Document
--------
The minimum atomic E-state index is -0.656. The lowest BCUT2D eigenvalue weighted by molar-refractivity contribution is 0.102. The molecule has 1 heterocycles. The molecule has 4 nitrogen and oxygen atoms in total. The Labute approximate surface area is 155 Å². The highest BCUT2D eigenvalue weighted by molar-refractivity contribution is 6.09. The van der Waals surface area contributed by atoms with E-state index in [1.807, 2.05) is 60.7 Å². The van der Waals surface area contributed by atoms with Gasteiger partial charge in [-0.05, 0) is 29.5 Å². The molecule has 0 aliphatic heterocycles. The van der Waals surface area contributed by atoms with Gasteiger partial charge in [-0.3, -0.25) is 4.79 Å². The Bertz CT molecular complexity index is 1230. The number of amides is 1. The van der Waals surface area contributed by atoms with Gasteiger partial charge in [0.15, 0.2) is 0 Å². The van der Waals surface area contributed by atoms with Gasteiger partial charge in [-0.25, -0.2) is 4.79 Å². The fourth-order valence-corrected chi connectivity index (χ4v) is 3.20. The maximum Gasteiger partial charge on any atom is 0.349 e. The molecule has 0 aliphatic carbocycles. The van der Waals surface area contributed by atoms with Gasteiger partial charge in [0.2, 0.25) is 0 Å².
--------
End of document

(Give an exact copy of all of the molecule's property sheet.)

The minimum atomic E-state index is -0.656. The lowest BCUT2D eigenvalue weighted by molar-refractivity contribution is 0.102. The molecule has 1 heterocycles. The molecule has 4 nitrogen and oxygen atoms in total. The Labute approximate surface area is 155 Å². The highest BCUT2D eigenvalue weighted by molar-refractivity contribution is 6.09. The van der Waals surface area contributed by atoms with E-state index in [1.807, 2.05) is 60.7 Å². The van der Waals surface area contributed by atoms with Gasteiger partial charge in [-0.05, 0) is 29.5 Å². The molecule has 0 aliphatic heterocycles. The van der Waals surface area contributed by atoms with Gasteiger partial charge in [-0.3, -0.25) is 4.79 Å². The Bertz CT molecular complexity index is 1230. The number of amides is 1. The van der Waals surface area contributed by atoms with Gasteiger partial charge in [0.15, 0.2) is 0 Å². The van der Waals surface area contributed by atoms with Gasteiger partial charge in [-0.25, -0.2) is 4.79 Å². The fourth-order valence-corrected chi connectivity index (χ4v) is 3.20. The maximum Gasteiger partial charge on any atom is 0.349 e. The molecule has 0 aliphatic carbocycles. The van der Waals surface area contributed by atoms with Gasteiger partial charge in [0.2, 0.25) is 0 Å².